Speaking of foxes and my shitty violin playing, let me tell you about how I learned that foxes make horrendous noise.

When I moved to Glasgow, I gave myself three full days to find a flat, thinking I could spend the first searching through listings and setting appointments, and the second going to viewings and choosing a place.

I was so wrong.

I’m sure I could have found a flat in three days during the off season, but in the heart of September, when all the students were moving in for the year? Forget it.


I spent my days at the beautiful Mitchell Library (free WiFi!) sifting through flats online, compiling giant lists of places to call, and then calling them, only to find that every flat I was interested in was taken already. I tried my best not to panic, but let’s face it: I panicked. I had to extend my stay at the guesthouse by another few days. I kept searching. And panicking.

So when I found my first flat, I snapped it up at the viewing. It was the first place I actually even got a viewing for, and it was beautiful. Cozy, homey, and it had really large rooms, despite its small size overall. (Little did I know at the time that my “Cozy Flat” would quickly become my “Nightmare Flat.”)

SIDENOTE: I just Googled my old address and managed to find a teeny photo of my first flat. Well, the building, anyway.

Kelvindale Road

There weren’t many things about this flat that I’d call “good” things, but there were a couple. The first was that it had been lived in before, which meant it had lots of nice furniture and it felt really homey. (My second flat – which was a dream, don’t get me wrong – was very bare because it had just been gutted and rebuilt, and of course, I didn’t buy furniture…) The second bonus of this flat was that it was in an area that still had lots of greenery. Just behind my building was a nice space with loads of natural trees and shrubbery.

The major downside – I mean, not including the sickness-inducing mould – was that the flat was on the ground level. Yes, that does have its perks (no walking up a bajillion stairs with heavy groceries!), but it also has disadvantages (people walking by the bathroom while I’m showering, walking by the bedroom while I’m trying to sleep, etc.).

Trying to sleep.

I had a hard time sleeping for the first week or two at my new flat. I mean, I had just moved halfway across the world and was living by myself for the first time ever, so there was that, but it was also a little unnerving being so unaware of my surroundings. I hadn’t met any of my neighbours, I didn’t know anything about my neighbourhood, hell, I didn’t really know much about the city I was living in.

The first couple nights, I would be thisclose to sleep, only to be startled into consciousness by the sounds of a group of people having a conversation at the parking stalls just outside my bedroom window or something. I hated knowing that they were standing right there, and I hated that I could hear everything.

On my third or fourth night, it was finally quiet enough for me to fall into a deep, blissful sleep. Unfortunately, it was short-lived, because at around 2am, I was awoken by some of the scariest sounds I had ever heard.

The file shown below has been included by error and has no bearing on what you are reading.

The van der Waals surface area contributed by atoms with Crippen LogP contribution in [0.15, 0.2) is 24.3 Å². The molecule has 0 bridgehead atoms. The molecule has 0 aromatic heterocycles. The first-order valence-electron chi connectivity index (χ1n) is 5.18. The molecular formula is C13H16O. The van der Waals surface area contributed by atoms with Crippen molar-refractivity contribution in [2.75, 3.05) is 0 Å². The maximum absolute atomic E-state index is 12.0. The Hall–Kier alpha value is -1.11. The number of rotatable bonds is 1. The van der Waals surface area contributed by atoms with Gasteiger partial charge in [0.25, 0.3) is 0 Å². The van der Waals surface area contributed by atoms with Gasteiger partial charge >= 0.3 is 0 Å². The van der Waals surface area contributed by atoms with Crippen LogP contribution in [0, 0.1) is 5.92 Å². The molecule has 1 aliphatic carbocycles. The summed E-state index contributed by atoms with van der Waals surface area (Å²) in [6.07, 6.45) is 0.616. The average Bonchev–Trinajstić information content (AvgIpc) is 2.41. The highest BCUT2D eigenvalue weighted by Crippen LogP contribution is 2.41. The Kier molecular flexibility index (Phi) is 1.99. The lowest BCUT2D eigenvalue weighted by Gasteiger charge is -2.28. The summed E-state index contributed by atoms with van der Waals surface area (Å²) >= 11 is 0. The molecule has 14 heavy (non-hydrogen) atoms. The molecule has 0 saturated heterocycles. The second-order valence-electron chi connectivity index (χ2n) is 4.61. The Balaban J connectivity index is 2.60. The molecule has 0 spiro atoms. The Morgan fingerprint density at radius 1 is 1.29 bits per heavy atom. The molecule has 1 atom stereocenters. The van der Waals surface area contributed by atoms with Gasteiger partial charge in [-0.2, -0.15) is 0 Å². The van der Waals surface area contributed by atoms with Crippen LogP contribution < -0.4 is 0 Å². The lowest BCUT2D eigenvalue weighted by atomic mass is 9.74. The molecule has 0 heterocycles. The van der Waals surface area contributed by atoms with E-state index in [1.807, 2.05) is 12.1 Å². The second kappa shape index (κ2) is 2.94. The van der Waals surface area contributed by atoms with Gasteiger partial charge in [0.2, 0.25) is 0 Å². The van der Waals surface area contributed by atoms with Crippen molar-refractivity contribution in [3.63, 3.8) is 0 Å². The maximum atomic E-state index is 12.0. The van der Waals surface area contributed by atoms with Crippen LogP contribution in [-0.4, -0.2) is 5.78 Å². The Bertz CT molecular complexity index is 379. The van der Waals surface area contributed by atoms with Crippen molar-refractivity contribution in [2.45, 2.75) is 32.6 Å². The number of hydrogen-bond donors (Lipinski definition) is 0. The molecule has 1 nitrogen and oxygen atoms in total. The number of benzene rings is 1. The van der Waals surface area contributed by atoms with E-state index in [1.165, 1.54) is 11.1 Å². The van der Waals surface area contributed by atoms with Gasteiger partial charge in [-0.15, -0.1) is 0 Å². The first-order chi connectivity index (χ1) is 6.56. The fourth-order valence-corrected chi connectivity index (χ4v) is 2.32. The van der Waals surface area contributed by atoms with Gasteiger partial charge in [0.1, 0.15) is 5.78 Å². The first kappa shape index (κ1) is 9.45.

The best way I can describe it is to say that it sounded like a newborn baby screaming in pain, as if it were being murdered or something.

It’s a totally gruesome thought, I know, but it was awful. My eyes shot open. I stared into the darkness of my bedroom, trying to place the noise. Was it coming from my upstairs neighbour? No, it sounded further away.

Oh shit, I thought to myself, it’s coming from the mini forest area…

My crazy imagination immediately started putting together a story of a woman who had been kidnapped, dragged out to the woods, and brutally murdered during my first week at my new flat. Then it went even further and started to create a murderer who was not just human, but a monster-man, like Jason Voorhees or Michael Myers. Then it went just a couple steps further and deduced that for some reason, the murderer would know where I was and make me his next target.

Within five minutes, I had decided that there was a murderer standing just outside my bedroom window. At ground level. Right there.

Way to go, Andrea. Way to go.

But the horrible screaming hadn’t stopped, so I couldn’t just pull the blankets over my head and ignore my fear. I was genuinely worried that something terrifying was going on just outside my flat. I knew that I would have to look. I had to, because if something terrifying was happening, I had to call the cops.

I stood up and approached my window, certain that when I peeled a couple slats of the blinds apart, I would be staring directly at this:


I took a deep breath and went for it.

I saw nothing.

I heard the screams, but there was nobody there.

The fact that none of my neighbours were standing outside freaking out calmed my nerves a little. Also, I was definitely too afraid to investigate on my own. So I crawled back into bed, pulled the blankets over my head, and tried to shake the idea that the murderer had already somehow gotten into my flat and was hiding in my closet out of my mind.

Eventually I fell asleep.

I was scared of my flat for like, a week until one of my classmates casually mentioned how awful the foxes sound during a conversation over lunch one day.

“Does it sound like a baby being murdered?” I asked casually (see: hoping no one would notice that I was shaky from lack of sleep and an overactive imagination).

“Yes, actually – that’s a good way of putting it.”


Fox 1

Not what you’d expect from these little guys.

I would have a week or so of peaceful sleep, until I started to get incredibly ill from mould exposure.